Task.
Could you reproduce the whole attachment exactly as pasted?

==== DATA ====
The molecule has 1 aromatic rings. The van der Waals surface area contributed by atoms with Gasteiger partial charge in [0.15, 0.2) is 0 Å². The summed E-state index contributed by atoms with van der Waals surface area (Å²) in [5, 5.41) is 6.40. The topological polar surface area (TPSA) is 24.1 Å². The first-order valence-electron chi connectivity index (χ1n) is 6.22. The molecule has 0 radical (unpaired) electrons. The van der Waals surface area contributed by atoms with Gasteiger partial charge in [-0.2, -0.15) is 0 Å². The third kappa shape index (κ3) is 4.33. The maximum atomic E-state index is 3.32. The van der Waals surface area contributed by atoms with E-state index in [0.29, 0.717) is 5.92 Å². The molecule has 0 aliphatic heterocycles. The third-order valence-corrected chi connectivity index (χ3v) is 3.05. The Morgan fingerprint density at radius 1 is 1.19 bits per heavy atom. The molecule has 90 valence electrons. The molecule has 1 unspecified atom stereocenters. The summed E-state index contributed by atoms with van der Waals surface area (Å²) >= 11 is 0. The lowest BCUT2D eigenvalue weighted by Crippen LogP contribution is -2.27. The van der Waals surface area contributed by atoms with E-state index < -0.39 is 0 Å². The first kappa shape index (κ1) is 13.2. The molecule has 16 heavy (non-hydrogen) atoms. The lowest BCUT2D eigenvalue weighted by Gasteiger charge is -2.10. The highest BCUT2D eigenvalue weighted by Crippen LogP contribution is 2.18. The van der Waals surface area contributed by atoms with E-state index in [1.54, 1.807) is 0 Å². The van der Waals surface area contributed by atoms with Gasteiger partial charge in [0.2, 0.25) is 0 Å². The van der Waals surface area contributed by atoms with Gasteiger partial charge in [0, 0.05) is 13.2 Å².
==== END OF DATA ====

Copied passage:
The molecule has 1 aromatic rings. The van der Waals surface area contributed by atoms with Gasteiger partial charge in [0.15, 0.2) is 0 Å². The summed E-state index contributed by atoms with van der Waals surface area (Å²) in [5, 5.41) is 6.40. The topological polar surface area (TPSA) is 24.1 Å². The first-order valence-electron chi connectivity index (χ1n) is 6.22. The molecule has 0 radical (unpaired) electrons. The van der Waals surface area contributed by atoms with Gasteiger partial charge in [-0.2, -0.15) is 0 Å². The third kappa shape index (κ3) is 4.33. The maximum atomic E-state index is 3.32. The van der Waals surface area contributed by atoms with E-state index in [0.29, 0.717) is 5.92 Å². The molecule has 0 aliphatic heterocycles. The third-order valence-corrected chi connectivity index (χ3v) is 3.05. The Morgan fingerprint density at radius 1 is 1.19 bits per heavy atom. The molecule has 90 valence electrons. The molecule has 1 unspecified atom stereocenters. The summed E-state index contributed by atoms with van der Waals surface area (Å²) >= 11 is 0. The lowest BCUT2D eigenvalue weighted by Crippen LogP contribution is -2.27. The van der Waals surface area contributed by atoms with E-state index < -0.39 is 0 Å². The first kappa shape index (κ1) is 13.2. The molecule has 16 heavy (non-hydrogen) atoms. The lowest BCUT2D eigenvalue weighted by Gasteiger charge is -2.10. The highest BCUT2D eigenvalue weighted by Crippen LogP contribution is 2.18. The van der Waals surface area contributed by atoms with E-state index in [1.54, 1.807) is 0 Å². The van der Waals surface area contributed by atoms with Gasteiger partial charge in [0.2, 0.25) is 0 Å². The van der Waals surface area contributed by atoms with Gasteiger partial charge in [0, 0.05) is 13.2 Å².